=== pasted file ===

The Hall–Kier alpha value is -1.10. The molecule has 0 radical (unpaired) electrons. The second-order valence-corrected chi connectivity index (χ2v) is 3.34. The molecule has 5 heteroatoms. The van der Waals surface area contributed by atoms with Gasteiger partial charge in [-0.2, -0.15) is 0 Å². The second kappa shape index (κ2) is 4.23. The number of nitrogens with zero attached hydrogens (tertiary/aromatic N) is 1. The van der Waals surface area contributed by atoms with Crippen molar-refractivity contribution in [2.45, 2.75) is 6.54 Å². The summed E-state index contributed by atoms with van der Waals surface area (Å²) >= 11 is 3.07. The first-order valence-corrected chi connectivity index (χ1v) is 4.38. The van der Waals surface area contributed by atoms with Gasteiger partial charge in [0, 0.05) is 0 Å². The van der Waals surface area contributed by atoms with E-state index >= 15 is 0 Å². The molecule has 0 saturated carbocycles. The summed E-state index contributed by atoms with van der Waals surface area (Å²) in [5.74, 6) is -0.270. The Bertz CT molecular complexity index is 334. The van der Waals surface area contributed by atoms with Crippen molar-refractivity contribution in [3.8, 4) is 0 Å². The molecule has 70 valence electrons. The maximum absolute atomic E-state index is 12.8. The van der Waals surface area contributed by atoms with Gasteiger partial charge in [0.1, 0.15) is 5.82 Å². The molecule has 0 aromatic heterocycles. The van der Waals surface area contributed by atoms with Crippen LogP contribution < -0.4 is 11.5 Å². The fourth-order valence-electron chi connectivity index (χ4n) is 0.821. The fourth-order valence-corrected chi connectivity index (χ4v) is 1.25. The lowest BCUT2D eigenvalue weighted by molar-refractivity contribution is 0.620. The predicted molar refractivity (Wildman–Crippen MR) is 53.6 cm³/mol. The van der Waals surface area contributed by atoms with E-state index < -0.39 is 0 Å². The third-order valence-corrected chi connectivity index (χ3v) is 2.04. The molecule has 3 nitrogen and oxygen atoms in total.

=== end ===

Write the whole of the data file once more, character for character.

The Hall–Kier alpha value is -1.10. The molecule has 0 radical (unpaired) electrons. The second-order valence-corrected chi connectivity index (χ2v) is 3.34. The molecule has 5 heteroatoms. The van der Waals surface area contributed by atoms with Gasteiger partial charge in [-0.2, -0.15) is 0 Å². The second kappa shape index (κ2) is 4.23. The number of nitrogens with zero attached hydrogens (tertiary/aromatic N) is 1. The van der Waals surface area contributed by atoms with Crippen molar-refractivity contribution in [2.45, 2.75) is 6.54 Å². The summed E-state index contributed by atoms with van der Waals surface area (Å²) >= 11 is 3.07. The first-order valence-corrected chi connectivity index (χ1v) is 4.38. The van der Waals surface area contributed by atoms with Gasteiger partial charge in [0, 0.05) is 0 Å². The van der Waals surface area contributed by atoms with E-state index >= 15 is 0 Å². The molecule has 0 saturated carbocycles. The summed E-state index contributed by atoms with van der Waals surface area (Å²) in [5.74, 6) is -0.270. The Bertz CT molecular complexity index is 334. The van der Waals surface area contributed by atoms with Crippen molar-refractivity contribution in [3.8, 4) is 0 Å². The molecule has 70 valence electrons. The maximum absolute atomic E-state index is 12.8. The van der Waals surface area contributed by atoms with Gasteiger partial charge in [0.1, 0.15) is 5.82 Å². The molecule has 0 aromatic heterocycles. The van der Waals surface area contributed by atoms with Crippen LogP contribution < -0.4 is 11.5 Å². The fourth-order valence-electron chi connectivity index (χ4n) is 0.821. The fourth-order valence-corrected chi connectivity index (χ4v) is 1.25. The lowest BCUT2D eigenvalue weighted by molar-refractivity contribution is 0.620. The predicted molar refractivity (Wildman–Crippen MR) is 53.6 cm³/mol. The van der Waals surface area contributed by atoms with E-state index < -0.39 is 0 Å². The third-order valence-corrected chi connectivity index (χ3v) is 2.04. The molecule has 3 nitrogen and oxygen atoms in total.